Junction City, Georgia, USA – September 26, 2022, 12:04 AM local time, cameras belonging to the American Meteor Society and the NASA ASGARDThe NASA All-Sky Fireball Network is a network of cameras provided by NASA's Meteoroid Environment Office (MEO), for the purpose of understanding the flux of meteors into the Earth's atmosphere... Networks detected a meteor fireball over western Georgia, coming in at a steep angle ovewr Junction City.
Meteorites were located two days later by Pat Branc, using AMS camera and Doppler data. Jim Goodall at Strewnify was able to match the find locations, using the trajectory provided by NASA. Refer to the sections below for details and search maps, which you can download to Google Earth.
2022-09-26 04:04:48 UTC
76 km WSW of Macon, Georgia
26.92 km above sea level
Energy / Mass Estimate:
< 1 tonne TNT / < 25 kg
BearingThe direction of travel of the meteoroid, relative to the ground, in clockwise degrees from North. The terms "heading" and "bearing" may be used interchangeably for projectile motion.:
At least one video of the event was captured and posted online.
As Hurricane Ian makes landfall on the Florida coast, a new meteorite has made landfall in western Georgia! Pat Branch made the first finds on Wednesday, September 28th, a 419 gram encrusted individual and a 230 gram stone fractured on the road into many pieces. The material appears to be H Chondrite, similar to Chelyabinsk and Ash Creek.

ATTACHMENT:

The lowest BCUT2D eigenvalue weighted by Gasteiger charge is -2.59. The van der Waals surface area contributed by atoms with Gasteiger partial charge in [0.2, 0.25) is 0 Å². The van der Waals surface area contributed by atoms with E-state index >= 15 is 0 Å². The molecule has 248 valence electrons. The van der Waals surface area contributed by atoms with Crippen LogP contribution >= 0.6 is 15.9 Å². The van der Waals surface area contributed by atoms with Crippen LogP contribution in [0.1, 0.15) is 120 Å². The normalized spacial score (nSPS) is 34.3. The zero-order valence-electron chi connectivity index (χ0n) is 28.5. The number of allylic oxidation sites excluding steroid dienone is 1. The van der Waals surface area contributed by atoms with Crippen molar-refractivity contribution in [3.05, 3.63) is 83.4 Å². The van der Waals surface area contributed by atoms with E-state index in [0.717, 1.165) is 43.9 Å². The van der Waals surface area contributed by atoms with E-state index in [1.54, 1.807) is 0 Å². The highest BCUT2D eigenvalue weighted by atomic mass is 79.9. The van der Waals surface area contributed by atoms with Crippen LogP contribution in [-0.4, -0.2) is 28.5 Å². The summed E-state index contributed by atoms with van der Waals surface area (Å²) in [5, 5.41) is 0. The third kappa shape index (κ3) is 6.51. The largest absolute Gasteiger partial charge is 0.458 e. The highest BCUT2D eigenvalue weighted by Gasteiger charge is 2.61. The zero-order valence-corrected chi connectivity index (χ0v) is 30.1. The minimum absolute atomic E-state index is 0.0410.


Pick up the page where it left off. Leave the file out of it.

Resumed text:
Over the next few days, meteorite hunters descended on Junction City, despite the impending hurricane and several more specimens were located and the search continues.
For more live information on this event and the ongoing search, visit these social media pages.
Trajectory data provided by NASA was run through the StrewnLABA computer simulation program, written by Jim Goodall. For more information, please visit the StrewnLAB Page. software to predict a search area. Please download and review the Google Earth files below for detailed maps of the search area.
The weather data below is sourced from weather balloons, and publicly available via NOAA’s Integrated Global Radiosonde Archive (IGRA). This data is downloaded and post-processed by the StrewnLAB algorithm, to account for changing weather patterns and weather balloon drift. The plots have altitude on the y-axis, in kilometers above sea level. The wind speed below 10km has large effect on the drift of meteorites.
My name is Jim Goodall, and I am an automotive controls engineer in Michigan, but my passion is physics. I started this website as a hobby, to support the global network of meteorite hunters.
Feel free to contact me, if you have any questions about the products on this website. Jim Goodall | Hancock, Michigan, USA | firstname.lastname@example.org | +1 586 709 5888